Chronicle Live Music Venue Guide

Broken Spoke

"We're the last of the true Texas dance halls and damn sure proud of it!" So says Broken Spoke proprietor James White, and he's got a point: Country fans have been two-steppin' around this legendary joint since 1964, and not much has changed in that time. The parking lot is still dirt, the ceiling is still low, and the beer, well, it may not be 25¢ anymore, but it sure is cold. White puts a lot of stock in cold beer. "Cold beer, good whiskey, and good-lookin' girls to dance with," he will tell you when asked the secret of the Spoke's success. "Plus we got good country music." Do they ever.

Photo of the outside of the Broken Spoke.

photograph by John Carrico

Country legends from Bob Wills to Ernest Tubb to Dolly Parton have played the Spoke; Willie Nelson was damn near a regular there. Even a young buck by the name of George Strait got his start there. Nevertheless, the heart of the Broken Spoke has always been the locals, and these days you'll find the likes of Don Walser, Alvin Crow, and the Derailers up on that storied stage, warbling waltzes and two-steps for the regulars as they shuffle 'round the room. Here, on the skating rink-type dance floor, cowpokes mix with city slickers and good ol' gals gather with alternachicks -- with lots of intermingling going on -- all of it accented by 10-gallon hats, Pearl on tap, and the what boom? mentality of White and his wife. It's enough to have landed the club in the pages of Entertainment Weekly and National Geographic, described as a gen-u-ine Texas honky-tonk in a city inclined to forget its roots. (For a closer look at those roots, check out the Spoke's "Tourist Trap," a memorabilia room that includes, well, Johnny Bush's boots, Bob Wills' beer can, and chicken-fried steak plate signed by Randy Travis.)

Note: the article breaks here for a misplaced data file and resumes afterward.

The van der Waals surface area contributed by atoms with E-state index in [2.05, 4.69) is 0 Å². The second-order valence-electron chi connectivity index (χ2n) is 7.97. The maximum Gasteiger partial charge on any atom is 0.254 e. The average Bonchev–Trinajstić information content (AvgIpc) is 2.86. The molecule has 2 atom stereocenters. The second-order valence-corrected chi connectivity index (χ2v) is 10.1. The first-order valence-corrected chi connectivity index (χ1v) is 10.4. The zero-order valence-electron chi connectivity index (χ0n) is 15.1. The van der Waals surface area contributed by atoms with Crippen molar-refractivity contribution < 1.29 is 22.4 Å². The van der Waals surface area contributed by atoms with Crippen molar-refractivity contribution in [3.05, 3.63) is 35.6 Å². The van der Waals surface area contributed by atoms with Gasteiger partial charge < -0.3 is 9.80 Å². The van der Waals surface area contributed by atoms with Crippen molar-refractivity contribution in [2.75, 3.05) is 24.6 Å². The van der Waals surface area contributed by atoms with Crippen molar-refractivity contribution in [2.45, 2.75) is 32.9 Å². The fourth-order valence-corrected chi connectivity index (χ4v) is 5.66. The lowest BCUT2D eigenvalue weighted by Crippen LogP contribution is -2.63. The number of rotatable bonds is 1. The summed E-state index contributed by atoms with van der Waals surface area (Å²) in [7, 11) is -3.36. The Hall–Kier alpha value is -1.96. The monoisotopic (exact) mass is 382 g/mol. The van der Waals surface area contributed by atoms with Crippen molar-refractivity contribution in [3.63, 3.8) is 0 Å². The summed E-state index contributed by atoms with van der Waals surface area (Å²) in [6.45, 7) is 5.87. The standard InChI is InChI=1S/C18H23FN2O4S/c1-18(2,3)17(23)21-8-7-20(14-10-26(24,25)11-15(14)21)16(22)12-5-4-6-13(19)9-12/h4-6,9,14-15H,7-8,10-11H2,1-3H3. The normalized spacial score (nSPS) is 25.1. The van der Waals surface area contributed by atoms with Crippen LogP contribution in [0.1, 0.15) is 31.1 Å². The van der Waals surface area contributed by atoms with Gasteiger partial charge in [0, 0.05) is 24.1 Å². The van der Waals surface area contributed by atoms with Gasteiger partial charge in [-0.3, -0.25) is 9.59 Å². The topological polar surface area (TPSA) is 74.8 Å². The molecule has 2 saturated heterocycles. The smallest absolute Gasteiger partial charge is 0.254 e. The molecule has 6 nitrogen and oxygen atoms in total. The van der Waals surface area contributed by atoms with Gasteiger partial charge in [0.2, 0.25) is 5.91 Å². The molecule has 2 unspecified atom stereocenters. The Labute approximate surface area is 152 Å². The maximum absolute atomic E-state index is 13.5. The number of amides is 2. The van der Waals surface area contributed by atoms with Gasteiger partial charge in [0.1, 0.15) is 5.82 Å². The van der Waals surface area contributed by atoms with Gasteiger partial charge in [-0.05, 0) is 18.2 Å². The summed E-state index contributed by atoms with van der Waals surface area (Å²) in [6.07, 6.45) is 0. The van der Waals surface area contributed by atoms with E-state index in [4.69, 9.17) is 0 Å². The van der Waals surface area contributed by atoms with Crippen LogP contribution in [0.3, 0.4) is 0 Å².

When White set out to build the Broken Spoke, he chose a lot not a mile from his childhood home and got to work: 35 years later, that work has paid off; the club is an Austin landmark and shows no signs of slowing. While his wife Arnetta ("the working half of the family") handles the daily business now, White still comes down on Friday and Saturday nights, and when he does, he's damn proud of what he sees. "On my headstone I told my wife to just put, 'He provided a place where people could have a good time, and when he got it built, he named it the Broken Spoke.'" --Jay Hardwig